• Regulate NDAs at all stages of the complaints process, not just after a decision is made;

  • Draw on clauses from PEI’s Non-Disclosure Agreements Act, specifically sections 4.2 (2) and 4.3 (3) which create opportunities for a trauma-informed approach to NDAs;

  • Consider dual roles, experiential learning, and the various power dynamic complexities that come with being a member of a campus community; and

  • Include minimum standards for sexual violence policies as developed by key stakeholders, as well as a mandate that PSIs create stand-alone statements on relationships between students and employees.

Further Recommendations to Address and Prevent GBV on Campus

The Ontario government needs an advisory committee on campus sexual violence with paid opportunities for students and survivors to work together to create minimum standards, education programs, and protocols to meaningfully address and prevent sexual violence and sexual harassment on campus. The Our Campus, Our Safety plan released in August of this year also provides 10 evidence-based calls to action that can be used as a roadmap for creating future legislation that centres the needs of post-secondary students. We also recommend consulting the work of High School Too in considering how to better protect students at the high school level.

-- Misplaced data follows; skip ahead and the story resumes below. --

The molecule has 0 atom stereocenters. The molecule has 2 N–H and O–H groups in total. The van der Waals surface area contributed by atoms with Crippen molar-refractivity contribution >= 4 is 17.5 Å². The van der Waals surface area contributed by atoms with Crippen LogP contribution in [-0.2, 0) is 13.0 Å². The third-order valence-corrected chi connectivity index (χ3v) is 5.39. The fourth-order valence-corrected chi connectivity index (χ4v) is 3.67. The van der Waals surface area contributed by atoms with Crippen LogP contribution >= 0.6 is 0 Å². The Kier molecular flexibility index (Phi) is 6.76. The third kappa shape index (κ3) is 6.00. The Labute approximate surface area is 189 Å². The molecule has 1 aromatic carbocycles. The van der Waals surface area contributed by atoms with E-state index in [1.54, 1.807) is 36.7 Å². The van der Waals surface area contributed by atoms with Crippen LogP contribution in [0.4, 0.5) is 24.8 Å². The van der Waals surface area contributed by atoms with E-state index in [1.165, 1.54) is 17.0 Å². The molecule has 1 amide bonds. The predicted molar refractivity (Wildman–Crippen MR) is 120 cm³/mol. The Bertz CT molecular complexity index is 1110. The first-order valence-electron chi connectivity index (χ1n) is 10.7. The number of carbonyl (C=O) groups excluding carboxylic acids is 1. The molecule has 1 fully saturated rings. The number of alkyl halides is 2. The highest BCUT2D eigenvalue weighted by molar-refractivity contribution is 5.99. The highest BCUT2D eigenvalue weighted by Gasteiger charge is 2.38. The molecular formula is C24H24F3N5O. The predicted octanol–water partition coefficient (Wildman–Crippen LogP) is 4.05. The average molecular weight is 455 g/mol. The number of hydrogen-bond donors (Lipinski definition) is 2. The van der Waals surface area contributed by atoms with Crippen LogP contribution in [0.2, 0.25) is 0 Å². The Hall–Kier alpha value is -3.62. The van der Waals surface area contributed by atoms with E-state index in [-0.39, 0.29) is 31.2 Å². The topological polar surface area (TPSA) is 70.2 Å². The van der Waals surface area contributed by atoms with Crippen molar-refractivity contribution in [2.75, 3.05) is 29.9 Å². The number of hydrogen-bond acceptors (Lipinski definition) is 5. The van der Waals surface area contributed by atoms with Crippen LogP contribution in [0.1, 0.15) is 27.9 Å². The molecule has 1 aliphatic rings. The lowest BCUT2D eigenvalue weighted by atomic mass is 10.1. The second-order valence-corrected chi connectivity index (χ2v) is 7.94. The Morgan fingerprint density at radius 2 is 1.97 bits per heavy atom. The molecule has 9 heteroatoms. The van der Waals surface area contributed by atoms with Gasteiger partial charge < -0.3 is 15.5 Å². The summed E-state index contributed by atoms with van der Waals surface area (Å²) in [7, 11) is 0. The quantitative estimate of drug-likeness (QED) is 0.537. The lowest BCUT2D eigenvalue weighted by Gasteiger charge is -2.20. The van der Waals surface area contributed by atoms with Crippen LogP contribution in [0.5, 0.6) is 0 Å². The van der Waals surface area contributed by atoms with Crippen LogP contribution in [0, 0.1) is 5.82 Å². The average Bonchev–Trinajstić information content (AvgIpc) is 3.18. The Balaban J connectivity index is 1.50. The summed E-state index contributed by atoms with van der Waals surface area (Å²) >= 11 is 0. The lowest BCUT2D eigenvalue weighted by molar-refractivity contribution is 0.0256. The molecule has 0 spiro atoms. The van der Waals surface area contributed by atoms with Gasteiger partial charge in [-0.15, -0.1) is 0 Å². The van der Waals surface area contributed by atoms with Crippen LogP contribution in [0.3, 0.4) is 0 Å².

We also urge the provincial government to ensure adequate and sustainable funding for addressing and preventing GBV on and off campus. The recent announcement by the federal government of a National Action Plan to End Gender-Based Violence provides an opportunity for the Ontario government to examine sexual violence and gender-based violence at PSIs and ensure funding priorities and the disbursement of funds will address this important issue.